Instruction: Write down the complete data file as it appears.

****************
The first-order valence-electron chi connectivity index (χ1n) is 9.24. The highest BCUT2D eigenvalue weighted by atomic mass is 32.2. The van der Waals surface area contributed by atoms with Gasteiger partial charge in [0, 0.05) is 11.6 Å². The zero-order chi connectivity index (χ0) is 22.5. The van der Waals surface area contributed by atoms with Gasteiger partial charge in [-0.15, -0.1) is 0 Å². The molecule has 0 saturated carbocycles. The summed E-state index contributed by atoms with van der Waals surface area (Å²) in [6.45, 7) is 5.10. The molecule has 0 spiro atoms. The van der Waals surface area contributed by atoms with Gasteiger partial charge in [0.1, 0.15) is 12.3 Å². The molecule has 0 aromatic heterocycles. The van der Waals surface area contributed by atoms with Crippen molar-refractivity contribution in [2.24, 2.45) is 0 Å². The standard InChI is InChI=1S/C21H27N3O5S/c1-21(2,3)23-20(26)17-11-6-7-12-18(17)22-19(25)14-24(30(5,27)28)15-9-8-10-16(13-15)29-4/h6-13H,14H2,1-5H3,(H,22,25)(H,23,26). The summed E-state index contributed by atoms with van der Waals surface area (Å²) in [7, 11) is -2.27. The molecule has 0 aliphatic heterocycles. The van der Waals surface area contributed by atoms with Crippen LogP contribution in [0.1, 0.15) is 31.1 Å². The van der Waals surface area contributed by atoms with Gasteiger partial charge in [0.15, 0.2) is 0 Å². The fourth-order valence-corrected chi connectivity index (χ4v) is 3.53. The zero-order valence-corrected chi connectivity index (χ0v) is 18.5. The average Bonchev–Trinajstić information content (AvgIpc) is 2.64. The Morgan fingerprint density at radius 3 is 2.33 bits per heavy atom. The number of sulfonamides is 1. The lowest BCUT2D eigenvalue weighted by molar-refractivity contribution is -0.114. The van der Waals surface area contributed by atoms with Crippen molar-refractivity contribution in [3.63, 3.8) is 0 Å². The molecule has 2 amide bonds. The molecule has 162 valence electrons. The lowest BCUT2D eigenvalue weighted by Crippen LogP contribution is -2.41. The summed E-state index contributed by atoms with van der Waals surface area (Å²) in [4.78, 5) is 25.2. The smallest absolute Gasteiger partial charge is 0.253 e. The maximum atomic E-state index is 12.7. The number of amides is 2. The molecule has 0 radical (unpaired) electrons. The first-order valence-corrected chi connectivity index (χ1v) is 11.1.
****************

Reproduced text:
The first-order valence-electron chi connectivity index (χ1n) is 9.24. The highest BCUT2D eigenvalue weighted by atomic mass is 32.2. The van der Waals surface area contributed by atoms with Gasteiger partial charge in [0, 0.05) is 11.6 Å². The zero-order chi connectivity index (χ0) is 22.5. The van der Waals surface area contributed by atoms with Gasteiger partial charge in [-0.15, -0.1) is 0 Å². The molecule has 0 saturated carbocycles. The summed E-state index contributed by atoms with van der Waals surface area (Å²) in [6.45, 7) is 5.10. The molecule has 0 spiro atoms. The van der Waals surface area contributed by atoms with Gasteiger partial charge in [0.1, 0.15) is 12.3 Å². The molecule has 0 aromatic heterocycles. The van der Waals surface area contributed by atoms with Crippen molar-refractivity contribution in [2.24, 2.45) is 0 Å². The standard InChI is InChI=1S/C21H27N3O5S/c1-21(2,3)23-20(26)17-11-6-7-12-18(17)22-19(25)14-24(30(5,27)28)15-9-8-10-16(13-15)29-4/h6-13H,14H2,1-5H3,(H,22,25)(H,23,26). The summed E-state index contributed by atoms with van der Waals surface area (Å²) in [7, 11) is -2.27. The molecule has 0 aliphatic heterocycles. The van der Waals surface area contributed by atoms with Crippen LogP contribution in [0.1, 0.15) is 31.1 Å². The van der Waals surface area contributed by atoms with Gasteiger partial charge in [0.15, 0.2) is 0 Å². The fourth-order valence-corrected chi connectivity index (χ4v) is 3.53. The zero-order valence-corrected chi connectivity index (χ0v) is 18.5. The average Bonchev–Trinajstić information content (AvgIpc) is 2.64. The Morgan fingerprint density at radius 3 is 2.33 bits per heavy atom. The number of sulfonamides is 1. The lowest BCUT2D eigenvalue weighted by molar-refractivity contribution is -0.114. The van der Waals surface area contributed by atoms with Crippen molar-refractivity contribution in [3.63, 3.8) is 0 Å². The molecule has 2 amide bonds. The molecule has 162 valence electrons. The lowest BCUT2D eigenvalue weighted by Crippen LogP contribution is -2.41. The summed E-state index contributed by atoms with van der Waals surface area (Å²) in [4.78, 5) is 25.2. The smallest absolute Gasteiger partial charge is 0.253 e. The maximum atomic E-state index is 12.7. The number of amides is 2. The molecule has 0 radical (unpaired) electrons. The first-order valence-corrected chi connectivity index (χ1v) is 11.1.